The Bovine TB Problem

Bovine TB is a disease that affects cattle in many parts of the world.  The Welsh Government Website states the following:

"Bovine TB is caused by a bacterium and can affect all mammals. It is a notifiable disease because it can affect humans as well as animals. The risk to public health is kept low because of regular testing of cattle, milk pasteurisation and inspections at abattoirs. The disease has a significant impact on farms and the agricultural economy.
There is no effective treatment for infected cattle. The major cause of the spread of the disease is through cattle infecting other cattle. To control the disease we test cattle with the aim of identifying infection before they show any signs of illness. This helps us remove infected cattle before they have chance to infect others.
The control and eradication of this disease is complicated by the fact that wildlife, such as badgers and deer, can also be infected. This makes it difficult to eliminate the disease from areas where cattle and wildlife can infect each other."  Source: Welsh Government Website

Outline of the fight against bovine TB in Wales

Bovine TB is a chronic, debilitating infectious disease of cattle caused by Mycobacterium bovis (M bovis). This bacterium is also infectious to other domesticated mammals (including goats, deer, camelids), wildlife (particularly badgers and some species of deer) and also to humans. In the 1930’s in Britain there were approximately 2,500 human deaths each year from M bovis. Although human infection in Britain nowadays is rare, it is still diagnosed occasionally, usually associated with drinking raw cows milk.

The incidence of bovine TB in the UK and Ireland is the highest in Europe, although the distribution of infection is not uniform. Scotland is officially recognised as TB free, parts of northern and eastern England have very low levels, whilst SW England, west Wales and the border between England and Wales have very high levels of infection.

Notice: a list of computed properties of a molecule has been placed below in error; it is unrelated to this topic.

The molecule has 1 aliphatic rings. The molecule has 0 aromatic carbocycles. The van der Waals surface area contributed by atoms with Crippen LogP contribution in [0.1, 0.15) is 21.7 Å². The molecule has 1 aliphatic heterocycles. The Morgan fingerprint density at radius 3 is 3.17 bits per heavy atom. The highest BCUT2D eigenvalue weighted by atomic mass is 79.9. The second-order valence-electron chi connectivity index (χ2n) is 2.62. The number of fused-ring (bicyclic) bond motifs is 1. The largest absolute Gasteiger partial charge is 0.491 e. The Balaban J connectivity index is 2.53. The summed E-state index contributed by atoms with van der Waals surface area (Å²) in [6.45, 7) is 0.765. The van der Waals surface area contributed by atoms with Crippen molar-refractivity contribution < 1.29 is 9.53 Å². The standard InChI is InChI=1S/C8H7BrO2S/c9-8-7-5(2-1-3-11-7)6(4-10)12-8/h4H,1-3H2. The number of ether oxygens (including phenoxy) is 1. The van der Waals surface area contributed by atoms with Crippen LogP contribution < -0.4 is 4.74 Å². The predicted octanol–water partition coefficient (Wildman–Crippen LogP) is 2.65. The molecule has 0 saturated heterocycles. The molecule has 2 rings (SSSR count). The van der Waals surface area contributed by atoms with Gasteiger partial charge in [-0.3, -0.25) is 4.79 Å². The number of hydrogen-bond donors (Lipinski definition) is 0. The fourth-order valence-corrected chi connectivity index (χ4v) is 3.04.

Member States of Europe with a TB problem are legally obliged to develop and deliver an approved Eradication Plan. The UK had its first joint plan approved by the EU in 2010.

The Welsh Government has a commitment to drive towards TB eradication. A comprehensive package of measures is in place aimed at tackling all sources of infection, and based on the four basic principles of infectious disease control:
* Keep it out
* Find it fast
* Stop it spreading
* Stamp it out
Every herd of cattle in Wales is tested for TB at least once a year. When a test identifies infected animals, they are valued and slaughtered. The owner is paid compensation by the Welsh Government equivalent to the value of the animal(s) taken. The rest of the herd is placed under movement restrictions (no cattle movements on or off the holding) whilst further testing takes place. It can take many months, and on occasion many years, to clear a herd of TB and a combination of lost livestock, regular testing and movement restrictions can have a devastating effect on the farming business. This is a heart breaking disease in so many ways.

The wildlife component of TB in Wales is primarily due to badgers. There are strongly held views regarding what should be done about the badger component of the problem. Evidence from badger culling trials indicates that this can help to reduce the incidence of infection in cattle – but this is an extremely contentious area and thus an unpopular policy with many. Alternative strategies have been developed e.g. vaccinating badgers, although this policy is very expensive and rather impractical, as currently badgers have to be cage trapped and injected. There is no proof that vaccinating badgers can improve the TB situation on local cattle, but many consider it reasonable to assume that this could be the case. New developments in oral vaccination could make a big difference to the practicalities of this approach. But vaccinating a badger that is infected already cannot be of benefit.

Vaccinating cattle may make an important contribution to TB eradication in the future. The use of vaccine in cattle is currently banned by the EU, and there is no vaccine licensed for use in cattle in the UK. Whilst preliminary work is underway, large scale field trials will need to take place in order to provide the evidence of any benefit, and these trials have not yet begun.

TB should be recognised as a disease on all levels – physical, emotional and spiritual.

November 2013